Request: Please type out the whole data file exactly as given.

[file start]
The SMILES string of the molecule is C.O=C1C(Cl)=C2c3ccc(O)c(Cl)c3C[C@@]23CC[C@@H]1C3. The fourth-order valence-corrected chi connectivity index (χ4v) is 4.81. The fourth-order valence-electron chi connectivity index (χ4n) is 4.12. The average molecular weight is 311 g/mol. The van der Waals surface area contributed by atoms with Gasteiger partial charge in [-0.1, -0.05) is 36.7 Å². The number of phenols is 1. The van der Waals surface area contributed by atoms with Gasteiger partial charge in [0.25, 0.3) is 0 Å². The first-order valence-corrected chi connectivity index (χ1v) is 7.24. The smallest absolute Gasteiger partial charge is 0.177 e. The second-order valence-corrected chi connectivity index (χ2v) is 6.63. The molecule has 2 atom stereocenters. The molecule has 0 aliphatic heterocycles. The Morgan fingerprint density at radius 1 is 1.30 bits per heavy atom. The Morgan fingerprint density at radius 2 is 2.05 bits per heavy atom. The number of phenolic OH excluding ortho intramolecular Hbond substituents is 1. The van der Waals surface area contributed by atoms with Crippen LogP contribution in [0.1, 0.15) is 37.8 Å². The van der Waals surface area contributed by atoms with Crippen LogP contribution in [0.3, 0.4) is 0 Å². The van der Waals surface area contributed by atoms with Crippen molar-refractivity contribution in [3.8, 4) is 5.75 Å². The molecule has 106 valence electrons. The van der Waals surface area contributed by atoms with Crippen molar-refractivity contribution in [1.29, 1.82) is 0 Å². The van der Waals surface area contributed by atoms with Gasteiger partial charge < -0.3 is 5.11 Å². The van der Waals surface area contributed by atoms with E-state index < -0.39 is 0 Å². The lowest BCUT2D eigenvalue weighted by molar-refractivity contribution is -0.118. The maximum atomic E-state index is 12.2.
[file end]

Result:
The SMILES string of the molecule is C.O=C1C(Cl)=C2c3ccc(O)c(Cl)c3C[C@@]23CC[C@@H]1C3. The fourth-order valence-corrected chi connectivity index (χ4v) is 4.81. The fourth-order valence-electron chi connectivity index (χ4n) is 4.12. The average molecular weight is 311 g/mol. The van der Waals surface area contributed by atoms with Gasteiger partial charge in [-0.1, -0.05) is 36.7 Å². The number of phenols is 1. The van der Waals surface area contributed by atoms with Gasteiger partial charge in [0.25, 0.3) is 0 Å². The first-order valence-corrected chi connectivity index (χ1v) is 7.24. The smallest absolute Gasteiger partial charge is 0.177 e. The second-order valence-corrected chi connectivity index (χ2v) is 6.63. The molecule has 2 atom stereocenters. The molecule has 0 aliphatic heterocycles. The Morgan fingerprint density at radius 1 is 1.30 bits per heavy atom. The Morgan fingerprint density at radius 2 is 2.05 bits per heavy atom. The number of phenolic OH excluding ortho intramolecular Hbond substituents is 1. The van der Waals surface area contributed by atoms with Crippen LogP contribution in [0.1, 0.15) is 37.8 Å². The van der Waals surface area contributed by atoms with Crippen LogP contribution in [0.3, 0.4) is 0 Å². The van der Waals surface area contributed by atoms with Crippen molar-refractivity contribution in [3.8, 4) is 5.75 Å². The molecule has 106 valence electrons. The van der Waals surface area contributed by atoms with Crippen molar-refractivity contribution in [1.29, 1.82) is 0 Å². The van der Waals surface area contributed by atoms with Gasteiger partial charge < -0.3 is 5.11 Å². The van der Waals surface area contributed by atoms with E-state index < -0.39 is 0 Å². The lowest BCUT2D eigenvalue weighted by molar-refractivity contribution is -0.118. The maximum atomic E-state index is 12.2.